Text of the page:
Unverified information given to PaddleYourOwnKanoo suggests that the female crew member, who died earlier in March at EBB, may have been concerned about her weight and age-related employment status at the time of her death. Critics of the carrier say that it must do more to support its cabin crew.
According to insider sources, the death of a member of Emirates‘ cabin crew earlier this month has been linked to controversial employment policies at the carrier, reports PaddleYourOwnKanoo. The female staff member died on March 14 after she reportedly fell from the doorway of an Emirates Boeing 777 that was stationary at Uganda’s Entebbe International Airport (EBB). While the woman was taken to a local hospital, she died of her injuries shortly after arrival.
Information given by these insider sources, which has not been verified, indicates that the woman had been employed by Emirates for years and was working in a supervisory role at the time of her death. However, these sources have also indicated that the woman had been “struggling with her weight” and had been enrolled in the carrier’s ‘Appearance Management Program’.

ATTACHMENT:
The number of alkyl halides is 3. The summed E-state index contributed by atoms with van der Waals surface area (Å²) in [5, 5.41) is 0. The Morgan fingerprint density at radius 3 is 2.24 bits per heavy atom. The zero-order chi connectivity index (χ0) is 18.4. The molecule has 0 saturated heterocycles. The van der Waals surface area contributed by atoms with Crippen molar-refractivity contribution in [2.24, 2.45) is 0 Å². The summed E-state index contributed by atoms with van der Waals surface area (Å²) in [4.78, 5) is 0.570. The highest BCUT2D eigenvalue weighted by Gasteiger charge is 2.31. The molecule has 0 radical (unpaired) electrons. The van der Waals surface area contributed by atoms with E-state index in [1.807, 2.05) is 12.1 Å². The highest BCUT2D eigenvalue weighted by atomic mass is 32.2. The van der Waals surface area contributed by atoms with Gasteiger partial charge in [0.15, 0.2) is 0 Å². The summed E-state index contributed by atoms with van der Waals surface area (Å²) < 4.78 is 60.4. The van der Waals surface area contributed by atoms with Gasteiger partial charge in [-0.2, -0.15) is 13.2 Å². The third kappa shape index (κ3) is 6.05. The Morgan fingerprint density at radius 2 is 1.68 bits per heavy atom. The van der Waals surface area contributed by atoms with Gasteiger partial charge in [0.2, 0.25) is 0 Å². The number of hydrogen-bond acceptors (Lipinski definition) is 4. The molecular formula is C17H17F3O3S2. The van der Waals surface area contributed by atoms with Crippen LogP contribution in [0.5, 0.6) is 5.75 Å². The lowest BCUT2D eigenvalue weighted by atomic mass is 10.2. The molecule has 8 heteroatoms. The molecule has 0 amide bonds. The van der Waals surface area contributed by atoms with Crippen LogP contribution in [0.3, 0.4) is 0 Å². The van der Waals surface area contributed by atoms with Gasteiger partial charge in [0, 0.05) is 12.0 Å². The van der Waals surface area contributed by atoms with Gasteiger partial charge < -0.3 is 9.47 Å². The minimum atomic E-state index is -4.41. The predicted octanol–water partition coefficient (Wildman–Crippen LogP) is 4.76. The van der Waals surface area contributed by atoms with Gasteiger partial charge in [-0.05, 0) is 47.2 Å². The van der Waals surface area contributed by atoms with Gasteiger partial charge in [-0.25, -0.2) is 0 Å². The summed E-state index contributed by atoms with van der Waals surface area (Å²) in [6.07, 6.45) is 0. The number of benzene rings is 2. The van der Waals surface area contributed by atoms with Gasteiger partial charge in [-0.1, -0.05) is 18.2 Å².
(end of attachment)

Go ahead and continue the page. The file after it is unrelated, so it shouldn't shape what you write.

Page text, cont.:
This program, as the outlet’s Mateusz Maszczynski explains, “isn’t a program to manage someone who is dangerously overweight,” but rather, “the ‘Appearance Management Program’ is used by Emirates’ management to keep cabin crew in check with the narrow aesthetic ‘look’ that is approved by the airline. Flight attendants who fail to lose weight and maintain a slim figure can face disciplinary action, including loss of earnings and dismissal.”
The site recently dedicated a separate article to the topic, in which another unnamed insider told the outlet that crew were going to extreme lengths to maintain their weight. The outlet also suggests that age discrimination may have played a part in the death of the crew member at EBB. “It’s widely believed that flight attendants who reach 50 years of age have their contracts terminated,” reports the site.
The carrier, which boasts 20,000 cabin crew members, many of whom are expats, also has a disproportionately high number of unexplained deaths among its staff. In order to prevent further deaths, the outlet says that, “Critics are now calling for Emirates to do more to support its large cabin crew population of mostly expat workers. More can and should be done to pre-screen candidates for existing mental health conditions and to support serving cabin crew who need additional support.”